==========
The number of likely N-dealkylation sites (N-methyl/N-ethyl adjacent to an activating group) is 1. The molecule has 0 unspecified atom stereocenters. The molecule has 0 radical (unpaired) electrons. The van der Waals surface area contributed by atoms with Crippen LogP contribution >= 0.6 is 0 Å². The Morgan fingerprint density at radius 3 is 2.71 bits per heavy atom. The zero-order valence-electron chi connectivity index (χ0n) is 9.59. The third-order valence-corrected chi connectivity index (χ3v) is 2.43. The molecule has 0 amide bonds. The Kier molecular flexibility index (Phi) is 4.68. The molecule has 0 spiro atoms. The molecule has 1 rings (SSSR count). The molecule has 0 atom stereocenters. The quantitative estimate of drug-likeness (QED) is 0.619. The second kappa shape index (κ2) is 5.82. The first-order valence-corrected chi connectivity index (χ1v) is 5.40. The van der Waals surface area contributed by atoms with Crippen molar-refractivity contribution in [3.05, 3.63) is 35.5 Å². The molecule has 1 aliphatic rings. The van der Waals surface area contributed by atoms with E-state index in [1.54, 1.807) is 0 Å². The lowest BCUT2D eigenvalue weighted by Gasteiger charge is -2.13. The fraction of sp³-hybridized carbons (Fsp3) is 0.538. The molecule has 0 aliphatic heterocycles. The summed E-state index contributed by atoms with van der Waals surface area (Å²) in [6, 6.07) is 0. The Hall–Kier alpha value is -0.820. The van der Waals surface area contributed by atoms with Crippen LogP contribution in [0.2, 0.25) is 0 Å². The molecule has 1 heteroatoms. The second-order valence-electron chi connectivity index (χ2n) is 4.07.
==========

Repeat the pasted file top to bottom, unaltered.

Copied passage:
The number of likely N-dealkylation sites (N-methyl/N-ethyl adjacent to an activating group) is 1. The molecule has 0 unspecified atom stereocenters. The molecule has 0 radical (unpaired) electrons. The van der Waals surface area contributed by atoms with Crippen LogP contribution >= 0.6 is 0 Å². The Morgan fingerprint density at radius 3 is 2.71 bits per heavy atom. The zero-order valence-electron chi connectivity index (χ0n) is 9.59. The third-order valence-corrected chi connectivity index (χ3v) is 2.43. The molecule has 0 amide bonds. The Kier molecular flexibility index (Phi) is 4.68. The molecule has 0 spiro atoms. The molecule has 1 rings (SSSR count). The molecule has 0 atom stereocenters. The quantitative estimate of drug-likeness (QED) is 0.619. The second kappa shape index (κ2) is 5.82. The first-order valence-corrected chi connectivity index (χ1v) is 5.40. The van der Waals surface area contributed by atoms with Crippen molar-refractivity contribution in [3.05, 3.63) is 35.5 Å². The molecule has 1 aliphatic rings. The van der Waals surface area contributed by atoms with E-state index in [1.54, 1.807) is 0 Å². The lowest BCUT2D eigenvalue weighted by Gasteiger charge is -2.13. The fraction of sp³-hybridized carbons (Fsp3) is 0.538. The molecule has 0 aliphatic heterocycles. The summed E-state index contributed by atoms with van der Waals surface area (Å²) in [6, 6.07) is 0. The Hall–Kier alpha value is -0.820. The van der Waals surface area contributed by atoms with Crippen LogP contribution in [0.2, 0.25) is 0 Å². The molecule has 1 heteroatoms. The second-order valence-electron chi connectivity index (χ2n) is 4.07.